Kim had died. Pe­ter didn’t deny mu­ti­lat­ing

the body, throw­ing it in the sea and ly­ing to po­lice, but there was no proof of an ac­tual mur­der. In con­trast, the pros­e­cu­tion

said that Pe­ter had planned Kim’s mur­der, mo­ti­vated by vi­o­lent sex­ual fan­tasies. Be­fore Kim stepped onto the

sub­ma­rine, he’d brought a knife, sharp­ened screw­driver and straps on board. He’d even brought on board

pipes that were used to weigh her body parts down.

They al­leged that Pe­ter had bru­tally sex­u­ally as­saulted her, killed her, then dis­mem­bered her to cover his tracks.

It was dif­fi­cult for her loved ones to hear .

There were two dozen stab wounds to her gen­i­tals – fu­elling the claim it was a sex­u­ally mo­ti­vated kill.

But Pe­ter said they were ran­domly in­flicted.

‘I pierced cer­tain parts of her body be­cause I did not want them to be in­flated by gas,’ he said. ‘There was noth­ing erotic in those blows.’

Ex­perts couldn’t say ex­actly what the cause of death was, but that her air­way had been cut off so she’d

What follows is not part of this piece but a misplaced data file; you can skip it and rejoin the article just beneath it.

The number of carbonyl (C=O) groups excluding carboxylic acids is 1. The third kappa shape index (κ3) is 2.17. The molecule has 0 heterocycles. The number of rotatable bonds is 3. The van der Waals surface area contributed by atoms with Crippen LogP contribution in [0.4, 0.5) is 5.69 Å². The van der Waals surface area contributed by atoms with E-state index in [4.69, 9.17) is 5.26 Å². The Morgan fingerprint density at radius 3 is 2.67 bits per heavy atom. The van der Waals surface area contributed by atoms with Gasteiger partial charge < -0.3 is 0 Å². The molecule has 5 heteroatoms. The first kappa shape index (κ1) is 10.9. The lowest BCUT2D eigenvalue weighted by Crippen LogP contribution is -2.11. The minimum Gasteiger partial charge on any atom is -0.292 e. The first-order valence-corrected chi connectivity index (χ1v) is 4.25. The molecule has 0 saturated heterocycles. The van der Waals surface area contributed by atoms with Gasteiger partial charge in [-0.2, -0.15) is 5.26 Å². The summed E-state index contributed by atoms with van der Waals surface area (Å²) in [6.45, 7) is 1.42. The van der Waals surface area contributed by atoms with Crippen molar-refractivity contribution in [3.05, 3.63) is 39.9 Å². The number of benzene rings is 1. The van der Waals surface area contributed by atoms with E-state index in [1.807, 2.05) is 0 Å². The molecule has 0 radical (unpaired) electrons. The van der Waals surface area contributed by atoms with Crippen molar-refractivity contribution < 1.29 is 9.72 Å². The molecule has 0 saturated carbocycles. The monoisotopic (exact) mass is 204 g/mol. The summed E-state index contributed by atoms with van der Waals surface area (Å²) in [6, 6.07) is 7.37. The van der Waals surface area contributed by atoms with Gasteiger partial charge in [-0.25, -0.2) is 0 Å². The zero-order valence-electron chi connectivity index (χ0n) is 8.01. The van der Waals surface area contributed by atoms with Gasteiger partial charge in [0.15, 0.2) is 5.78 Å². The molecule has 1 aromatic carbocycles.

ei­ther been stran­gled, had her throat cut, or she’d drowned.

Some of her wounds had oc­curred be­fore she’d died.

Just what hor­ror had Kim been through in her fi­nal mo­ments?

In April this year, Pe­ter Mad­sen was found guilty of mur­der, sex­ual as­sault and des­e­crat­ing a corpse. The de­ci­sion was unan­i­mous. ‘There is clear ev­i­dence that the ac­cused has shown an in­ter­est in killing and dis­mem­ber­ing peo­ple,’ the judge said, re­fer­ring to Pe­ter’s sor­did in­ter­net his­tory. Pe­ter was sen­tenced to life in prison with­out the chance of pa­role. Pe­ter was quiet and has since ap­pealed his sen­tence.

While he re­mains in the spot­light, Kim’s loved ones con­tinue to hon­our her mem­ory with a fund set up in her name to help ful­fil the dreams of other pas­sion­ate jour­nal­ists like her.

Kim was al­ways look­ing to find a story – never know­ing that one day, it would be her own death that would be mak­ing the head­lines.

He cut off her hair and limbs

Kim was a tal­ented jour­nal­ist

Divers searched for body parts

Crime scene